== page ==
In 1994, the United Nations adopted a treaty called the Law of the Sea to promote the apprehension of pirates. India, one of the parties to the treaty, has been active in opposing pirates, as when India responded to a call from the captain of a Kuwaiti frighter who spotted a ship on which the name seemed to have been recently repainted. The ship wouldn't slow and stop until the Indian battleships aimed their cannons at it. Fifteen pirates surrendered. The ship turned out to be the Alondra Rainbow. (The United States has not signed the treaty and does not participate in this enforcement effort.)

The author also mentions hazards to workers' safety. Some gangster investors have known that they were using ships that were so rusted that they could crumble and sink at any time, but covered the rust with paint, and then hired desperate job seekers to cross the oceans with them. The book includes a 19-page account of the 2001 disaster aboard the Krystal, a tanker whose owners, Langewiesche writes, had "the intention of squeezing a final few years of profitability from the ship before selling it to other operators still lower down the food chain...." The vessel had flown numerous flags of convenience in the past, but at the time of the tragedy, the author writes, it was "nominally Maltese."

The book includes a few highlights about the way international politics works, or fails to work. In 1959 the United Nations established the International Maritime Organization to regulate sea traffic. At this time there are 162 countries participating in the IMO. The organization has no enforcement authority, and the participating countries don't have much either. Instead, numerous independent organizations of ship owners are permitted to "enforce" the regulations. Langewiesche observes, "The fact that this is a conflict of interest is not allowed to intrude."

The Outlaw Sea is recommended to nonfiction readers who enjoy maritime adventures, true crime accounts, and descriptions of the current condition of international law.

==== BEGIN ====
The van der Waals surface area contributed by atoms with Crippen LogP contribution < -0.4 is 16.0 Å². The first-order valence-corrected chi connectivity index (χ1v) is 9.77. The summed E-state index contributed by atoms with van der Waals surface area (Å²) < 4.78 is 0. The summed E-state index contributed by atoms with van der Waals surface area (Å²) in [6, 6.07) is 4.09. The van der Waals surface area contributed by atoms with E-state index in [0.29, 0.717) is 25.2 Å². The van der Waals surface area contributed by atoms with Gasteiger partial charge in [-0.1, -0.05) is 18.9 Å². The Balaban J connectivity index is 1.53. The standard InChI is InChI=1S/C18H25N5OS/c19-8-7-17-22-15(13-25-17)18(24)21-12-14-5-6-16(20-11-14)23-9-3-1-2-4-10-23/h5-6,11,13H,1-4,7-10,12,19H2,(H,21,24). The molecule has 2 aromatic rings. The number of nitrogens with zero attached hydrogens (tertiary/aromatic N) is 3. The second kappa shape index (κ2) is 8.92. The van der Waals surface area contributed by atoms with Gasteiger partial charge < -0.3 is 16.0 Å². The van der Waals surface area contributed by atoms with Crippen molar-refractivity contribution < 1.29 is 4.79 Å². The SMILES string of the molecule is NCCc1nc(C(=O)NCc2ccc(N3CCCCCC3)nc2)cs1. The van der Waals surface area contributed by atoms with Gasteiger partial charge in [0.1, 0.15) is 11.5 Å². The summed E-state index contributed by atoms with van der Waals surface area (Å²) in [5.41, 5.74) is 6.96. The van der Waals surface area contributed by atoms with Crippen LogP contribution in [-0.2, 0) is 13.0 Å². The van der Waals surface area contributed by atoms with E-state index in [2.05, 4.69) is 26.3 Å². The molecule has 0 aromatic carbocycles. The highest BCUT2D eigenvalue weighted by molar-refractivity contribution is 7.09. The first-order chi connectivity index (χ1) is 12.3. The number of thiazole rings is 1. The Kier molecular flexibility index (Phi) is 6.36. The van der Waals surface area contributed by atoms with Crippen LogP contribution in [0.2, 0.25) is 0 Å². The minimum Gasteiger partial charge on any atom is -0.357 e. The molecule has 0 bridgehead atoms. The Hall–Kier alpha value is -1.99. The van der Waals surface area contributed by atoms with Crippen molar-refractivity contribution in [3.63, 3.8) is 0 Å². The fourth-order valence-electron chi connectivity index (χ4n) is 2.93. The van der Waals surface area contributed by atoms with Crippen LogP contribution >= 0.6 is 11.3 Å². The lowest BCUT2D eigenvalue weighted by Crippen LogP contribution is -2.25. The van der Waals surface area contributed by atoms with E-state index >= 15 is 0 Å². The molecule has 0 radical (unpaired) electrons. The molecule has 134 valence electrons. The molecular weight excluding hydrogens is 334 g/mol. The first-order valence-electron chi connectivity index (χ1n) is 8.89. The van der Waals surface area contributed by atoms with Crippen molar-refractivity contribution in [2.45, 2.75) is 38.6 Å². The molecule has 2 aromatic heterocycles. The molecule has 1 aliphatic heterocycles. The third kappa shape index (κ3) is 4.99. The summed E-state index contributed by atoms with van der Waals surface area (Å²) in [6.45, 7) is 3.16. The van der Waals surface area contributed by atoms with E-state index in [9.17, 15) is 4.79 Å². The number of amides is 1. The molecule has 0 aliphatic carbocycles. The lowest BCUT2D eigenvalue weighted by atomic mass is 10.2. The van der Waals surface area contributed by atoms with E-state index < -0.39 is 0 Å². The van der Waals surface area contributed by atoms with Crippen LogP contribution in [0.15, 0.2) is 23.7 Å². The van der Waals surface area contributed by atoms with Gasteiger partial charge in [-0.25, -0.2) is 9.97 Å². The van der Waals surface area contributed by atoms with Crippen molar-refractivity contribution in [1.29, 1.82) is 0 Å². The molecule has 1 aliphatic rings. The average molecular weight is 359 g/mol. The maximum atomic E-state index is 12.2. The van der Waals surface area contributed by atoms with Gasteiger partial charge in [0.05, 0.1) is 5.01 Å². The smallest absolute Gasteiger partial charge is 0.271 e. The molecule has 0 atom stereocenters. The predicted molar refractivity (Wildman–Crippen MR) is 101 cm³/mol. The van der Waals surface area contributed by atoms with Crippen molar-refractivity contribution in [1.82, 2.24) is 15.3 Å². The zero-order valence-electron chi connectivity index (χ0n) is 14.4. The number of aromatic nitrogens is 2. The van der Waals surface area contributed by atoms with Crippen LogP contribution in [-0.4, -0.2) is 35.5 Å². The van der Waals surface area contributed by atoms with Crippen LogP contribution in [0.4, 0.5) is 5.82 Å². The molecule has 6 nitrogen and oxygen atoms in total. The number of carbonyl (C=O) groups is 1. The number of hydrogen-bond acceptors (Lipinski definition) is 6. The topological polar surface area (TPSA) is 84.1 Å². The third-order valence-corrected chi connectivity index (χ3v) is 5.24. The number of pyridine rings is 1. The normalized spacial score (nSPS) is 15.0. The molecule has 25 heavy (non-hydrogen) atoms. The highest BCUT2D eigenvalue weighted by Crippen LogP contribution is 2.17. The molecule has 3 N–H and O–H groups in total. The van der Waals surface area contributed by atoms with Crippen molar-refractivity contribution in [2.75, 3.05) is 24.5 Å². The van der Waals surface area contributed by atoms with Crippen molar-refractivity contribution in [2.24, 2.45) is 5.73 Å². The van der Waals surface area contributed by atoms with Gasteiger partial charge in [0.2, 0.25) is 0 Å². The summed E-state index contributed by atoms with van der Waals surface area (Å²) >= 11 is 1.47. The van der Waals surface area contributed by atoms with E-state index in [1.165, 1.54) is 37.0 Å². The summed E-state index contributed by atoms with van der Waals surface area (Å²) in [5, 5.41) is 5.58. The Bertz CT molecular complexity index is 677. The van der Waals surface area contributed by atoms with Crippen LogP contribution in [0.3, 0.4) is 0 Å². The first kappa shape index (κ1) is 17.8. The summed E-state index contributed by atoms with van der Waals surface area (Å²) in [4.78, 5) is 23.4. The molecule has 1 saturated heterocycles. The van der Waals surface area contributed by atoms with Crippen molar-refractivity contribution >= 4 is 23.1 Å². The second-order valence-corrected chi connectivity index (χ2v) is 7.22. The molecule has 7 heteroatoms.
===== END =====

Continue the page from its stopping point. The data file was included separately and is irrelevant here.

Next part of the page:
Book review by Mike Lepore for crimsonbird.com

The audio book editions are read by the author.

The Outlaw Sea : A World of Freedom, Chaos, and Crime by William Langewiesche
Please select a book edition to check the price and shipping information ...
Hardcover
Published by North Point Press,
May 2004, 256 Pages
Audio Book on Cassette Tapes - Unabridged
Published by Audio Renaissance, May 2004
Audio Book on Audio CD - Unabridged
Published by Audio Renaissance, May 2004

Book Description from the Back Cover

Even if we live within sight of the sea, it is easy to forget that our world is an ocean world.

The open ocean -- that vast expanse of international waters -- begins just a few miles out and spreads across three-fourths of the globe. It is a place of storms and danger, both natural and manmade. And at a time when every last patch of land is claimed by one government or another, it is a place that remains radically free.

With typically understated lyricism, William Langewiesche explores this ocean world and the enterprises -- licit and illicit -- that flourish in the privacy afforded by its horizons. Forty-three thousand gargantuan ships ply the open ocean, carrying nearly all the raw materials and products on which our lives are built. Many are owned or managed by one-ship companies so ghostly that they exist only on paper. They are the embodiment of modern global capital and the most independent objects on earth -- many of them without allegiances of any kind, changing identity and nationality at will. Here is free enterprise at it freest, opportunity taken to extremes. But its efficiencies are accompanied by global problems -- shipwrecks and pollution, the hard lives and deaths of the crews, and the growth of two perfectly adapted pathogens: a modern and sophisticated strain of piracy and its close cousin, the maritime form of the new stateless terrorism.

This is the outlaw sea -- perennially defiant and untamable -- that Langewiesche brings startlingly into view. The ocean is our world, he reminds us, and it is wild.